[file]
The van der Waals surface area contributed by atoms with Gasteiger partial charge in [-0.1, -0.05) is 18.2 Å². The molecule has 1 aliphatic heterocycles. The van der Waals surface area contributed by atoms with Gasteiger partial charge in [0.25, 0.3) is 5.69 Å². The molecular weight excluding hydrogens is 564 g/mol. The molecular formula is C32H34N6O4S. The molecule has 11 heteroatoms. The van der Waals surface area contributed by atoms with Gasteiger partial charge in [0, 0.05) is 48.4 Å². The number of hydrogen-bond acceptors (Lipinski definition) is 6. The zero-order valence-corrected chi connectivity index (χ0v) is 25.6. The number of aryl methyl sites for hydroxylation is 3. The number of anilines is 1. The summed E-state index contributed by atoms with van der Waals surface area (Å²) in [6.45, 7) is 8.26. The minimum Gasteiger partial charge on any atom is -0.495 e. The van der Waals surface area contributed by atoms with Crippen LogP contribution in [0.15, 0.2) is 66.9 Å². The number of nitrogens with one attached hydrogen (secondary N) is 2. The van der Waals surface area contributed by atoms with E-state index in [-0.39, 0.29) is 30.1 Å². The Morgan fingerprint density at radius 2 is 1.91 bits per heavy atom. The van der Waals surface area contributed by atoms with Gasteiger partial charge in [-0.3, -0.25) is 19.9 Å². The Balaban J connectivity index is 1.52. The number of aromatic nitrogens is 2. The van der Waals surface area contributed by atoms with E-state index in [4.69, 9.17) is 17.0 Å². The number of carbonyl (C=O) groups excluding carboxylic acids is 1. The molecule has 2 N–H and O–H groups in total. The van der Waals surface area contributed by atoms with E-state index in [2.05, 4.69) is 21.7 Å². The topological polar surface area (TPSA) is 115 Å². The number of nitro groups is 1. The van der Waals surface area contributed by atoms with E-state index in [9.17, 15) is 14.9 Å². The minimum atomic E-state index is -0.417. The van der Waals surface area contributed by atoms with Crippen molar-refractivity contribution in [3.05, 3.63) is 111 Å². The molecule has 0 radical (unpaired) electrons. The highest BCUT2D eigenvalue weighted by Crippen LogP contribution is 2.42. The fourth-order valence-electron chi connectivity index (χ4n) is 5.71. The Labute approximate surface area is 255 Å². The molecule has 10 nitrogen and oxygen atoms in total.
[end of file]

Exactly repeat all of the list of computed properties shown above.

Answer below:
The van der Waals surface area contributed by atoms with Gasteiger partial charge in [-0.1, -0.05) is 18.2 Å². The molecule has 1 aliphatic heterocycles. The van der Waals surface area contributed by atoms with Gasteiger partial charge in [0.25, 0.3) is 5.69 Å². The molecular weight excluding hydrogens is 564 g/mol. The molecular formula is C32H34N6O4S. The molecule has 11 heteroatoms. The van der Waals surface area contributed by atoms with Gasteiger partial charge in [0, 0.05) is 48.4 Å². The number of hydrogen-bond acceptors (Lipinski definition) is 6. The zero-order valence-corrected chi connectivity index (χ0v) is 25.6. The number of aryl methyl sites for hydroxylation is 3. The number of anilines is 1. The summed E-state index contributed by atoms with van der Waals surface area (Å²) in [6.45, 7) is 8.26. The minimum Gasteiger partial charge on any atom is -0.495 e. The van der Waals surface area contributed by atoms with Crippen LogP contribution in [0.15, 0.2) is 66.9 Å². The number of nitrogens with one attached hydrogen (secondary N) is 2. The van der Waals surface area contributed by atoms with E-state index in [-0.39, 0.29) is 30.1 Å². The Morgan fingerprint density at radius 2 is 1.91 bits per heavy atom. The van der Waals surface area contributed by atoms with Gasteiger partial charge in [-0.3, -0.25) is 19.9 Å². The Balaban J connectivity index is 1.52. The number of aromatic nitrogens is 2. The van der Waals surface area contributed by atoms with E-state index in [4.69, 9.17) is 17.0 Å². The number of carbonyl (C=O) groups excluding carboxylic acids is 1. The molecule has 2 N–H and O–H groups in total. The van der Waals surface area contributed by atoms with E-state index in [2.05, 4.69) is 21.7 Å². The topological polar surface area (TPSA) is 115 Å². The number of nitro groups is 1. The van der Waals surface area contributed by atoms with E-state index in [9.17, 15) is 14.9 Å². The minimum atomic E-state index is -0.417. The van der Waals surface area contributed by atoms with Crippen molar-refractivity contribution in [3.05, 3.63) is 111 Å². The molecule has 0 radical (unpaired) electrons. The highest BCUT2D eigenvalue weighted by Crippen LogP contribution is 2.42. The fourth-order valence-electron chi connectivity index (χ4n) is 5.71. The Labute approximate surface area is 255 Å². The molecule has 10 nitrogen and oxygen atoms in total.